POPE'S HORATIAN IMITATION

The first Satire of the second Book of Horace, imitated in a Dialogue between Alexander Pope, of Twickenham … on the one Part, and his learned Council on the other …

London: Printed by L. G. and sold by A. Dodd … E. Nutt … and by the Booksellers of London and Westminster. 1733.

Folio, pp. 19, [1], with the Latin and English texts on facing pages; some identifications in manuscript; small hole in last leaf, affecting one word, central crease where folded, evidence of earlier stab-stitching, else a good copy in modern boards; modern bookplate of Robert Ball to front pastedown, with several printed descriptions adhered to front pastedown or loosely inserted.

£150

Approximately:
US $194€178

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The first Satire of the second Book of Horace, imitated in a Dialogue between Alexander Pope, of Twickenham … on the one Part, and his learned Council on the other …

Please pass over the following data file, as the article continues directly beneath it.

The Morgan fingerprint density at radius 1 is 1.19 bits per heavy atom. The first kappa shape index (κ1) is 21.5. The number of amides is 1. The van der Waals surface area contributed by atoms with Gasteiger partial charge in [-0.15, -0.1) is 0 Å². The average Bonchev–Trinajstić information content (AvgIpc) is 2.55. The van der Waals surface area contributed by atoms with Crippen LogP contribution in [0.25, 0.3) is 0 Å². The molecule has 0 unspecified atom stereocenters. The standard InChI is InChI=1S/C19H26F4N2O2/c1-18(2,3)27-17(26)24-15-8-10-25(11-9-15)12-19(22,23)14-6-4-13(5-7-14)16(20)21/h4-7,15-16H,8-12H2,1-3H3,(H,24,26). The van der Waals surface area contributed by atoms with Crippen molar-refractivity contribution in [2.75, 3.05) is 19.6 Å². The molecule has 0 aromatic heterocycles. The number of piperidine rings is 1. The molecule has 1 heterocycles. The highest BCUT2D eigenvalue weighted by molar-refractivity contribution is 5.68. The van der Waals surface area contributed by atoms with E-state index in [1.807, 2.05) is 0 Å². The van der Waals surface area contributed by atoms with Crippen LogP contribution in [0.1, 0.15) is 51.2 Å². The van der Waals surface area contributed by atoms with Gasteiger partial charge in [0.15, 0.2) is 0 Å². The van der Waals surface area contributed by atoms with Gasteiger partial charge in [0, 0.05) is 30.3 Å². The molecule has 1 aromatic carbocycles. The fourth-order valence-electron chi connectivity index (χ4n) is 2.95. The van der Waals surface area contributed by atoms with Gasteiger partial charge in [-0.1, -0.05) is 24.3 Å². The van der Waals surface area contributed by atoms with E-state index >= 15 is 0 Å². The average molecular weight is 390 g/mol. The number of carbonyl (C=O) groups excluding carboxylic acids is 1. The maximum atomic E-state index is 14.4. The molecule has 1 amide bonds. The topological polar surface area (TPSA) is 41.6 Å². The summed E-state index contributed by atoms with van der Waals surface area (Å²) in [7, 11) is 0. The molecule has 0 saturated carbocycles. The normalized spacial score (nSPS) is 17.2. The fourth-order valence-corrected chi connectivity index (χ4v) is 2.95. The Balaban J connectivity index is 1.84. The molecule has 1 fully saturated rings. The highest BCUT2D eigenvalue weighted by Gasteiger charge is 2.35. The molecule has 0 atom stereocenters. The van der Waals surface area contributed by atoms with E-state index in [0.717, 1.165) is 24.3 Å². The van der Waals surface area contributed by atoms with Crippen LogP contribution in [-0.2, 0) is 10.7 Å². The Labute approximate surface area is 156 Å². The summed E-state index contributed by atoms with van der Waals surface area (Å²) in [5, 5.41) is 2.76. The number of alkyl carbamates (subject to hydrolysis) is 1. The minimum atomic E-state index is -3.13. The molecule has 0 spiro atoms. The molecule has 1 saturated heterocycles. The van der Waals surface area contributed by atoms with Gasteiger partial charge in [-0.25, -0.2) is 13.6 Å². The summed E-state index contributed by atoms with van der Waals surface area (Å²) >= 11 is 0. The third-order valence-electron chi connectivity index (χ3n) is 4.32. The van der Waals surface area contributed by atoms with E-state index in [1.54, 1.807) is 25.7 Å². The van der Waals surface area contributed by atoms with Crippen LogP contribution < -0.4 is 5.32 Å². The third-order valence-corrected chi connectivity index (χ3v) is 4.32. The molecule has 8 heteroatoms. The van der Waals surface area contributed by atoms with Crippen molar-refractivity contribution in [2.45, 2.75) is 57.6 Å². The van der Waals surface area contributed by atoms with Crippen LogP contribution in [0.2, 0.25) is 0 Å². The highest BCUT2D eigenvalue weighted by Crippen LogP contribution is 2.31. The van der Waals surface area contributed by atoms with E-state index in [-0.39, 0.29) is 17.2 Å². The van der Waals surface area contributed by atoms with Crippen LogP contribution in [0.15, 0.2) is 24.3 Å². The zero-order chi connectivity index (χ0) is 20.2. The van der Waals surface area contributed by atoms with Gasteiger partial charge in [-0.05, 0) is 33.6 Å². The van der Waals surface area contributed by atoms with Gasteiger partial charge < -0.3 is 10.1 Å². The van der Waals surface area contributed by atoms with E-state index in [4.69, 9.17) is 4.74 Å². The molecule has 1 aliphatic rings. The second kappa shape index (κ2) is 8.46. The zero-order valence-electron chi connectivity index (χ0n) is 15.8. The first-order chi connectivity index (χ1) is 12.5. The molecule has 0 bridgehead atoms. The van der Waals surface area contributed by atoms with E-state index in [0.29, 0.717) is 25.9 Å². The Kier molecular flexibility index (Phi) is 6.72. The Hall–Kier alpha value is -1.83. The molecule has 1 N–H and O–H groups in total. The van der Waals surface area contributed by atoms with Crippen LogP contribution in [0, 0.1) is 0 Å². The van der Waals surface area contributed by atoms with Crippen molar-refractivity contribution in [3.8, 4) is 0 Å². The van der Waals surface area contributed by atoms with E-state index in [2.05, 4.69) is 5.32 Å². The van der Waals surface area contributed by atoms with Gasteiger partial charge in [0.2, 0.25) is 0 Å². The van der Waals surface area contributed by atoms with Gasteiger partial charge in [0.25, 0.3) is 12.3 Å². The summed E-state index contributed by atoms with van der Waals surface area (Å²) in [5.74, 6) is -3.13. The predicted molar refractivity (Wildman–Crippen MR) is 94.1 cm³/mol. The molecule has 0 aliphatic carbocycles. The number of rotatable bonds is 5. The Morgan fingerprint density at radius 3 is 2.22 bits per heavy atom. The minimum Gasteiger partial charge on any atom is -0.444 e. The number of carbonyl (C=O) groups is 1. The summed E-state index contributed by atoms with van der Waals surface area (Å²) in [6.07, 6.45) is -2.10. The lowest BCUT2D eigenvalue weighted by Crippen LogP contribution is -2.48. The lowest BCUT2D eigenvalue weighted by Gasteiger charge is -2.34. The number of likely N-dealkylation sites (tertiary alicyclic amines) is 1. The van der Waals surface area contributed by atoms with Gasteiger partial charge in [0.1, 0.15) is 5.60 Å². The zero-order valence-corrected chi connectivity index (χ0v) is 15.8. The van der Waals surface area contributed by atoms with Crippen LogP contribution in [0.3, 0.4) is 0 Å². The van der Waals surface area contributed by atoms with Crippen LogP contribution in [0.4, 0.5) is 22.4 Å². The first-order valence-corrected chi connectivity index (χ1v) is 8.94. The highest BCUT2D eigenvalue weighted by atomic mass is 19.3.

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First edition, second impression, of the first of Pope’s Horatian imitations, written from his sickbed in response to the controversy over his Epistle to Burlington.

Bolingbroke had visited him and, spotting an edition of Horace, commented ‘how well it would hit my case, were I to imitate it in English. After he was gone, I read it over; translated it in a morning or two, and sent it to the press a week or fortnight after’ (Twickenham, Pope IV, p. xiii).

There were several very similar folio printings of the poem. This is the second impression, Griffiths’s variant c, with a comma after Pope in the title and the correct catchword ‘Whether’ on p. 13, but without a price on the title-page.

Griffiths 291; Foxon P887.

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